LBB> There’s a quote in your biog where you describe yourself as an ‘art director at heart’ – what does that mean to you?
 
PS> My default place to go is a visual place. Even if it’s a mediocre idea, if you can make it look better. The craft side of things is important and it can go out the window – caring about how products are shot, the techniques you use, even the user interaction, how fluid that is are all important. The idea is still king; I believe that whole heartedly. But some people spend so long on idea that the execution doesn’t hold up. That’s what I love about what we do. It’s just as exciting to come up with the idea as it is to sell the idea and then making idea. You’ve got to have enthusiasm all the way through. Every once in a while you get lucky and you get a director who truly gets your idea and adds to it, but for me the excitement comes from following a project every step of the way making the execution better. 
 
LBB> You’re on the board of advisors for Creative Circus – as an ECD what’s your approach to nurturing people starting out in the industry?
 
PS> I think the number one that CDs and ECDs can do for young talent especially is help them to learn how to take what’s in their head - this perfect, wonderful little idea - and express it. It’s a difficult thing to do. I still struggle sometimes. You have an idea in your head and you have to figure out how to get people as excited as you are. Even when you’re working with a partner and you’re talking about the same thing in each of your heads it will still be slightly different. With the web, you can comp things. You can make things look like an ad quite easily. The question I always ask is ‘is that really how you wanted it? Is that really how it is in your head or is that how it is because you found a picture on Flickr and that’s now what it’s become?’ That’s what we need to encourage in people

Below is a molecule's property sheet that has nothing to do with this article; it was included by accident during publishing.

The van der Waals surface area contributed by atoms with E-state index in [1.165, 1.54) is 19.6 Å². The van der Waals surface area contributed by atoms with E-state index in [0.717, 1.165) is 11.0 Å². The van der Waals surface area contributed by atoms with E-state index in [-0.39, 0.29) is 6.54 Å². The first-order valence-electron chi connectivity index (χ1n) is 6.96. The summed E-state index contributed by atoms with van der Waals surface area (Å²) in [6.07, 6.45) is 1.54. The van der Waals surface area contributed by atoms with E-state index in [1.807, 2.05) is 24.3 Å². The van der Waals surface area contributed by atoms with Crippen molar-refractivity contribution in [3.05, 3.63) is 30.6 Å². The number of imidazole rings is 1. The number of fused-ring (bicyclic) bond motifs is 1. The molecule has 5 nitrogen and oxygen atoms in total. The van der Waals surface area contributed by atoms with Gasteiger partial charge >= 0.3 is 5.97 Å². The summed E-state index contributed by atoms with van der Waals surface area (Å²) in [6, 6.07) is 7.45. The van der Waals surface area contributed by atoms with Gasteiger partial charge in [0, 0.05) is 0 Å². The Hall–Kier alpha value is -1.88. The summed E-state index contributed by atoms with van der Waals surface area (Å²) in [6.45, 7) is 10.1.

LBB> And what does 2013 hold for Arnold – what’s on the cards for you going forward?
 
PS> One of the main reasons I took this job on was the Volvo brand. I’ve always loved the brand and 2013 is definitely about building on what they’ve done here, doing more. Volvo is a real passion thing for me. I wouldn’t say I’m your typical car guy; I loved working on Mini but I’ve jumped off and worked on other things before coming back to the automotive category. The Volvo brand is one of those weird brands that people know everywhere but they wonder what they’ve been doing recently. So there’s work to be done there for sure. And we’ll be doing lots of other projects getting more clients in, and doing things the sort of edgy ideas that should be coming out of Amsterdam. In Amsterdam you’re allowed to be a bit more radical, a bit more unique. It’s the difference between Arnold and Arnold Amsterdam – we should be able to do things that maybe you can’t get away with in Boston. 
 
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lbbonline.com, Wed, 06 Mar 2013 17:18:00 GMT